For the better part of a decade, specialists in Pittsburgh, Pennsylvania have been painstakingly cataloging the contents of over 600 cardboard boxes.
In the boxes are hundreds of thousands of records that collectively detail the life of the iconic 20th century artist Andy Warhol. Interestingly, it was Warhol himself who packed the boxes.
When you think of 50-year-old records, do you think of art? In today’s world, there is assuredly something nostalgic about a telegraph or a handwritten letter. But what about a tube of hemorrhoid cream or a box filled with fingernail clippings and dead bees? This is barely a fraction of a snapshot of the peculiar ephemera contained within the Andy Warhol Time Capsules, which, despite a rather banal origin, would become both his most extensive and most personal work of art.
Warhol began the Time Capsules series in the early 1960’s. On an ongoing, almost daily basis, he selected and stored a vast, eclectic array of effects from his everyday life, sealing them in nondescript cardboard packing boxes. He did this for nearly 3 decades, right up until his death in 1987.
A notorious collector bordering on compulsive, Warhol kept his four story townhouse and studio in Manhattan packed to the bursting point with a mammoth collection of what was often simply referred to as “Andy’s Stuff.” Allegedly, Warhol started Time Capsules as a result of moving his studio to “The Factory,” as it became known. He had left the moving of his expansive archives to his staff members, one of whom suggested piling them into boxes and calling them “time capsules,” which could be added to and worked on forever if Warhol so desired. This appealed to Warhol, who adopted the process as an artistic pursuit, with the end goal being a finished piece of work. From then on, he kept a cardboard box at his desk, adding documents and items as he saw fit. When finished, the artist intended to auction off each box individually, all at an identical price, the contents within unknown to the buyer entirely. Unfortunately, this never came to fruition and today the boxes reside permanently at the Andy Warhol Museum, where they are occasionally put on display.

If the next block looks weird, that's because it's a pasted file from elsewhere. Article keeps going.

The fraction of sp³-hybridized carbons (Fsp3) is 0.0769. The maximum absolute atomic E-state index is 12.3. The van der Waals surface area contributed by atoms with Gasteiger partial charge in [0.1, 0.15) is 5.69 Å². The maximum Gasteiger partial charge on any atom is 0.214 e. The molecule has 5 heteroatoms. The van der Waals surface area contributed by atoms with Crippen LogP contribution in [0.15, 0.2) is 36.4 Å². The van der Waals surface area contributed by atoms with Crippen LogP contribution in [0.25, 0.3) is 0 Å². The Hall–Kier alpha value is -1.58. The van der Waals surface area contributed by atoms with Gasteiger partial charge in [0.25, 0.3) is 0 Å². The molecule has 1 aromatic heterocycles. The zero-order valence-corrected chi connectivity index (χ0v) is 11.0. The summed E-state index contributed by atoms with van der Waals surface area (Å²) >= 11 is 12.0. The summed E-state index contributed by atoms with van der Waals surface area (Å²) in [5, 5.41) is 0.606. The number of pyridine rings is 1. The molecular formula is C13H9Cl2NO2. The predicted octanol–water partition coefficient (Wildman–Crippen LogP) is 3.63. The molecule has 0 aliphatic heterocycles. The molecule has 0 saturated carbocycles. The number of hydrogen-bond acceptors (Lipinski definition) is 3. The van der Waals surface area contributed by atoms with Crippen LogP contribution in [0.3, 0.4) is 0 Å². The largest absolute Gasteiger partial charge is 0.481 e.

The museum has mentioned that in cataloging the contents of these boxes, the records will all be made digitally searchable in the near future. In the meantime, there is one box that has been entirely digitized and turned into an interactive online exhibit titled Explore Time Capsule 21.